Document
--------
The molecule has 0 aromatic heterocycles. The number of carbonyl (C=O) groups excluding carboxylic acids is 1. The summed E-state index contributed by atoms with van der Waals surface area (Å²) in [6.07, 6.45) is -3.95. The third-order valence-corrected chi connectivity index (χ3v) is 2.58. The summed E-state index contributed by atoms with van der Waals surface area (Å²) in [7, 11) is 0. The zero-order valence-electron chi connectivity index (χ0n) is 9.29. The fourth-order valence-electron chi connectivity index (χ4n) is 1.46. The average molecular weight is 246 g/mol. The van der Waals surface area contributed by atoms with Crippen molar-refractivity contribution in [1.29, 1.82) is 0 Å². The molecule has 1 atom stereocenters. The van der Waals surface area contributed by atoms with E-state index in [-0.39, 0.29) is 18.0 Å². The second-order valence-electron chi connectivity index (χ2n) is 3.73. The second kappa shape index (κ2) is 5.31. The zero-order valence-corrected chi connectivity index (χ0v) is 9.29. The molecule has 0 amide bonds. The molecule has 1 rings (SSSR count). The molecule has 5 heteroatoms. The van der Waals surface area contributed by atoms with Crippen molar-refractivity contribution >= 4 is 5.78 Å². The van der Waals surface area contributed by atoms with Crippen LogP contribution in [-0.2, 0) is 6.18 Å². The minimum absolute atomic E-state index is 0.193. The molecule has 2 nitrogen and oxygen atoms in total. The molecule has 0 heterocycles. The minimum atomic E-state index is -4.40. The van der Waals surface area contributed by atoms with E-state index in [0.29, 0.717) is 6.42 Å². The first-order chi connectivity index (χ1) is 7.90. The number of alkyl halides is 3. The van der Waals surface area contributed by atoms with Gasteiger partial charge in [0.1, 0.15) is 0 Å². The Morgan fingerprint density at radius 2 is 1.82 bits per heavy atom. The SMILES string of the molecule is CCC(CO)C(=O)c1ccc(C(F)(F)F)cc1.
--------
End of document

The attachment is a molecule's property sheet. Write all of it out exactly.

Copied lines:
The molecule has 0 aromatic heterocycles. The number of carbonyl (C=O) groups excluding carboxylic acids is 1. The summed E-state index contributed by atoms with van der Waals surface area (Å²) in [6.07, 6.45) is -3.95. The third-order valence-corrected chi connectivity index (χ3v) is 2.58. The summed E-state index contributed by atoms with van der Waals surface area (Å²) in [7, 11) is 0. The zero-order valence-electron chi connectivity index (χ0n) is 9.29. The fourth-order valence-electron chi connectivity index (χ4n) is 1.46. The average molecular weight is 246 g/mol. The van der Waals surface area contributed by atoms with Crippen molar-refractivity contribution in [1.29, 1.82) is 0 Å². The molecule has 1 atom stereocenters. The van der Waals surface area contributed by atoms with E-state index in [-0.39, 0.29) is 18.0 Å². The second-order valence-electron chi connectivity index (χ2n) is 3.73. The second kappa shape index (κ2) is 5.31. The zero-order valence-corrected chi connectivity index (χ0v) is 9.29. The molecule has 0 amide bonds. The molecule has 1 rings (SSSR count). The molecule has 5 heteroatoms. The van der Waals surface area contributed by atoms with Crippen molar-refractivity contribution >= 4 is 5.78 Å². The van der Waals surface area contributed by atoms with Crippen LogP contribution in [-0.2, 0) is 6.18 Å². The minimum absolute atomic E-state index is 0.193. The molecule has 2 nitrogen and oxygen atoms in total. The molecule has 0 heterocycles. The minimum atomic E-state index is -4.40. The van der Waals surface area contributed by atoms with E-state index in [0.29, 0.717) is 6.42 Å². The first-order chi connectivity index (χ1) is 7.90. The number of alkyl halides is 3. The van der Waals surface area contributed by atoms with Gasteiger partial charge in [0.1, 0.15) is 0 Å². The Morgan fingerprint density at radius 2 is 1.82 bits per heavy atom. The SMILES string of the molecule is CCC(CO)C(=O)c1ccc(C(F)(F)F)cc1.